kazoom: So Aviva sold 4.8m shares. The still have nearly 2.5 times that amount left. This is the first sale they have made since April, so I would say it is not clear whether they are still selling right now or taking a breather again. Conclusion of the trade is reported as 13-October and certainly there was an unusually high volume of shares traded that day 5.3m compared with a daily turnover that can be as low as 100k. Two big trades featured on the 13th : 2,600,000 @ 84.25 marked as a "sell" 2,527,517 @ 84.46 marked as a "buy" Additionally there was a big trade the following trading day (16-Oct) 2,643,312 @ 83.782 marked as a "buy" These trades don't precisely add up to the right number in any combination, but I would guess they make up somehow the sale of the Aviva shares and the purchase of slightly more than half (just short of 1% of the total cap) of them by someone else (probably not the buyback programme as that is much smaller in size). It is a little hard therefore to see what is going on, but from this it is not entirely obvious to me that the Aviva sale was the reason for the recent share price "weakness" (we've been trading below 90p for about 6 weeks and below a pound for over 2 months). So whilst I would tentatively agree that if we know (or surmise) that Aviva want to sell the lot, every time they sell is "good news" in that it clears some of the overhang; I'm certainly not going to be swinging from the rafters at this news. This is certainly not the sole or even main reason for the "low" share price (for those of us that believe it is in fact low). As a predominantly "value investor" I know that I shouldn't really be interested in market sentiment and "fads", but nevertheless whilst I still think there is substantial value here on a "hold to infinity basis", I'm sorely tempted to conclude that there is no imminent trigger for revaluation and the same value I see today, might still well be available in a couple of years time. Not trimming my position yet, but certainly thinking about it!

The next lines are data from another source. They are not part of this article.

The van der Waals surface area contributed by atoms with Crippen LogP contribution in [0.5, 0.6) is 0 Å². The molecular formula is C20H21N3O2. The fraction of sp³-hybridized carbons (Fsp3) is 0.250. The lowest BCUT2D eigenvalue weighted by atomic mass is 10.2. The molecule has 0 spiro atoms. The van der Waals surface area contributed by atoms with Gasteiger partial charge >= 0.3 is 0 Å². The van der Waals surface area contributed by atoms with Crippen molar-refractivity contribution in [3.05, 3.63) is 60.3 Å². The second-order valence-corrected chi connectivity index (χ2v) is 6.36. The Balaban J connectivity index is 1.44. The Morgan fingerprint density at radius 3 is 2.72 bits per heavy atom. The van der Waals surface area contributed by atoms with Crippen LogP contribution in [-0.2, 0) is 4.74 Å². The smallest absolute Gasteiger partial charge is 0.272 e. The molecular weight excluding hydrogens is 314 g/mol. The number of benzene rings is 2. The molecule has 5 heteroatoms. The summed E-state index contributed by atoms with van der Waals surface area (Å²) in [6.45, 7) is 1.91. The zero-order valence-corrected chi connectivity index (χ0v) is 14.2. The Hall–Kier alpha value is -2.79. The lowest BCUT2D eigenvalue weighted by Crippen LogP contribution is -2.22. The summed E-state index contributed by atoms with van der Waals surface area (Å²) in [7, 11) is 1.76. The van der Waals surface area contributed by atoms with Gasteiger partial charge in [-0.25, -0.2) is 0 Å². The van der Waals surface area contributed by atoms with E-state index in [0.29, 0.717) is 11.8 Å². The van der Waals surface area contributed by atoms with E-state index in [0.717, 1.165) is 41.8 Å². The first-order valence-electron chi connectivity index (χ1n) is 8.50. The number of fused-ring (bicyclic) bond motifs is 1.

kazoom: Good post gfrae, but I think you are making my point for me, the selling is down to sentiment. There has been no material change in fundamentals between the share price being 75pish (aug-16) to 110p (sep-16) to 78ish (nov-16) to 120 (Mar-17 & may-17) to 85ish Jun-17 to 100 (aug-17) to 80ish now. TNI just continue to churn on meeting (and slightly beating) market expectations. If it weren't for the possibility of significant adverse reaction to the N&S deal when the details come out, I think there would be a fairly clear swing trade opportunity here.